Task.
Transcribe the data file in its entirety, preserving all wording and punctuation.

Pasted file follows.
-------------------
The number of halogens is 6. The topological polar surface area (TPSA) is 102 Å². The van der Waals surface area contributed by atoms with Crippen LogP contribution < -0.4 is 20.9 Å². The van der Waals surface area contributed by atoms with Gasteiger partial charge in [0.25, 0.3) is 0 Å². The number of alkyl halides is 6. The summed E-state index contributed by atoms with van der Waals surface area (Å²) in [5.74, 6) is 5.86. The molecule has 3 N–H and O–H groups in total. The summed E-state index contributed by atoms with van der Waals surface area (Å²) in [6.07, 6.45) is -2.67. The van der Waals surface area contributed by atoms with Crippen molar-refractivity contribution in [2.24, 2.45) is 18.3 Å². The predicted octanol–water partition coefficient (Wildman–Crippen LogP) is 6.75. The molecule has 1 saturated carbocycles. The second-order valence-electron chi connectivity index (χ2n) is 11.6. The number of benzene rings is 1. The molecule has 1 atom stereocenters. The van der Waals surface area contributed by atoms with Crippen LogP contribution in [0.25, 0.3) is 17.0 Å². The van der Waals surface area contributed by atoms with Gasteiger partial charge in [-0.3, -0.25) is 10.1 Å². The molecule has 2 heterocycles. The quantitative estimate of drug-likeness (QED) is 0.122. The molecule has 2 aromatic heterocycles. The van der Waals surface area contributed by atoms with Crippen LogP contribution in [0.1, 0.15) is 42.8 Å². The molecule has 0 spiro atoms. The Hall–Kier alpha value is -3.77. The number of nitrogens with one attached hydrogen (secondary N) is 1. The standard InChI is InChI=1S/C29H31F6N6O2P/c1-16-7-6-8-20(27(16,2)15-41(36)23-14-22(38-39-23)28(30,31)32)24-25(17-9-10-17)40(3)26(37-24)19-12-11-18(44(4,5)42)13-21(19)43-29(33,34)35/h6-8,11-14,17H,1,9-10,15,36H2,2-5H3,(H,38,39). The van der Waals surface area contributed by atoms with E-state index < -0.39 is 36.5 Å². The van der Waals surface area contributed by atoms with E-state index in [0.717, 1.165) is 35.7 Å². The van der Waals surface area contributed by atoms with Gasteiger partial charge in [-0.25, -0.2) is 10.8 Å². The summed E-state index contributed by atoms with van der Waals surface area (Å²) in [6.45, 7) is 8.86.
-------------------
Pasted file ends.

The number of halogens is 6. The topological polar surface area (TPSA) is 102 Å². The van der Waals surface area contributed by atoms with Crippen LogP contribution < -0.4 is 20.9 Å². The van der Waals surface area contributed by atoms with Gasteiger partial charge in [0.25, 0.3) is 0 Å². The number of alkyl halides is 6. The summed E-state index contributed by atoms with van der Waals surface area (Å²) in [5.74, 6) is 5.86. The molecule has 3 N–H and O–H groups in total. The summed E-state index contributed by atoms with van der Waals surface area (Å²) in [6.07, 6.45) is -2.67. The van der Waals surface area contributed by atoms with Crippen molar-refractivity contribution in [2.24, 2.45) is 18.3 Å². The predicted octanol–water partition coefficient (Wildman–Crippen LogP) is 6.75. The molecule has 1 saturated carbocycles. The second-order valence-electron chi connectivity index (χ2n) is 11.6. The number of benzene rings is 1. The molecule has 1 atom stereocenters. The van der Waals surface area contributed by atoms with Crippen LogP contribution in [0.25, 0.3) is 17.0 Å². The van der Waals surface area contributed by atoms with Gasteiger partial charge in [-0.3, -0.25) is 10.1 Å². The molecule has 2 heterocycles. The quantitative estimate of drug-likeness (QED) is 0.122. The molecule has 2 aromatic heterocycles. The van der Waals surface area contributed by atoms with Crippen LogP contribution in [0.1, 0.15) is 42.8 Å². The molecule has 0 spiro atoms. The Hall–Kier alpha value is -3.77. The number of nitrogens with one attached hydrogen (secondary N) is 1. The standard InChI is InChI=1S/C29H31F6N6O2P/c1-16-7-6-8-20(27(16,2)15-41(36)23-14-22(38-39-23)28(30,31)32)24-25(17-9-10-17)40(3)26(37-24)19-12-11-18(44(4,5)42)13-21(19)43-29(33,34)35/h6-8,11-14,17H,1,9-10,15,36H2,2-5H3,(H,38,39). The van der Waals surface area contributed by atoms with E-state index < -0.39 is 36.5 Å². The van der Waals surface area contributed by atoms with E-state index in [0.717, 1.165) is 35.7 Å². The van der Waals surface area contributed by atoms with Gasteiger partial charge in [-0.25, -0.2) is 10.8 Å². The summed E-state index contributed by atoms with van der Waals surface area (Å²) in [6.45, 7) is 8.86.